The law allows a police officer to use deception in an investigation. This means that during an interview by police, they can make false claims about what witnesses have seen or evidence they have recovered. They can say just about anything they want in order to get a confession as long as the deception does not result in what would be considered coercion sufficient to make someone confess to a crime they did not commit. Let’s be clear, this means that they can get away with almost any lie just short of telling you a loved one has died.
For instance, a detective might tell a burglary suspect that they have a witness who saw them enter a house, or that they found the suspects fingerprints inside the house. If the suspect knows he had never been in the house, then you might think there is little chance of getting a confession. But, recent studies have shown that suspects often confess to crimes they did not commit under the false impression that cooperating, even by admitting to something they did not do, will benefit them in the long-term, only to realize that they have created far greater problems for themselves.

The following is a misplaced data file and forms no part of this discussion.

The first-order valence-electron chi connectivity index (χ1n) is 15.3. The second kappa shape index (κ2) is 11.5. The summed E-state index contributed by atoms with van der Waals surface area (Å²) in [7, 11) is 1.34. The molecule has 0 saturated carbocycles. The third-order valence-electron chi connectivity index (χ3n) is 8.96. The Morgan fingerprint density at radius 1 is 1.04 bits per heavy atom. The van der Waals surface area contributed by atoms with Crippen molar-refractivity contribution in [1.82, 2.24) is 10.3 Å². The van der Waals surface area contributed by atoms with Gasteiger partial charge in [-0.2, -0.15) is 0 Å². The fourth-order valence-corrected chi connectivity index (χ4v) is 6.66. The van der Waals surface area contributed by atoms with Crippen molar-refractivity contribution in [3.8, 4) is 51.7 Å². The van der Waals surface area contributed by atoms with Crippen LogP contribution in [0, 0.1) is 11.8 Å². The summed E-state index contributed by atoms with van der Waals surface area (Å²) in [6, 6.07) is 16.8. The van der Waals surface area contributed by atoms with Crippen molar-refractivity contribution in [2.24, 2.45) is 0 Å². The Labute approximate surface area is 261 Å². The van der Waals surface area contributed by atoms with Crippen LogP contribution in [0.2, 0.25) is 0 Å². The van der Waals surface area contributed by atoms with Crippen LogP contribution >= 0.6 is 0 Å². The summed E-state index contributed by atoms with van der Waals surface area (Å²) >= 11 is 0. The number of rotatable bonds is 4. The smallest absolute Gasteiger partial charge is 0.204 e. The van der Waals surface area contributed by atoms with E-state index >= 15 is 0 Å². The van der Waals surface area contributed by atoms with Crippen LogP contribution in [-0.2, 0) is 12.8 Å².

Here is another example of how this might play out: A detective might tell a woman that her children will be taken from her and placed into foster care if she does not confess to a crime. The threat of losing her children is sufficient to make some people admit to doing something they didn't do. This borders on coercion, but once you have confessed it is hard to put that genie back in the bottle, because the police will begin to look through your life with a fine tooth comb trying to find anything to corroborate the confession they believe they just got. Also, the confession will be used against her in any hearings to take away her children.
Should police be allowed to blatantly lie to suspects? On the one hand, it is a very persuasive and efficient method to motivate a guilty person into confessing. It would also seem that an innocent person would see through these lies and quit talking to the police immediately. On the other hand, people who have something to fear can be intimidated and potentially pressured into confessing to something they did not do. This is especially true of non-residents without papers, people with difficulty speaking English, and those who have little or no education.
What should you do? If the police are interviewing you, they probably are looking at you as a suspect. Politely tell them you have nothing to say, and that you want an attorney.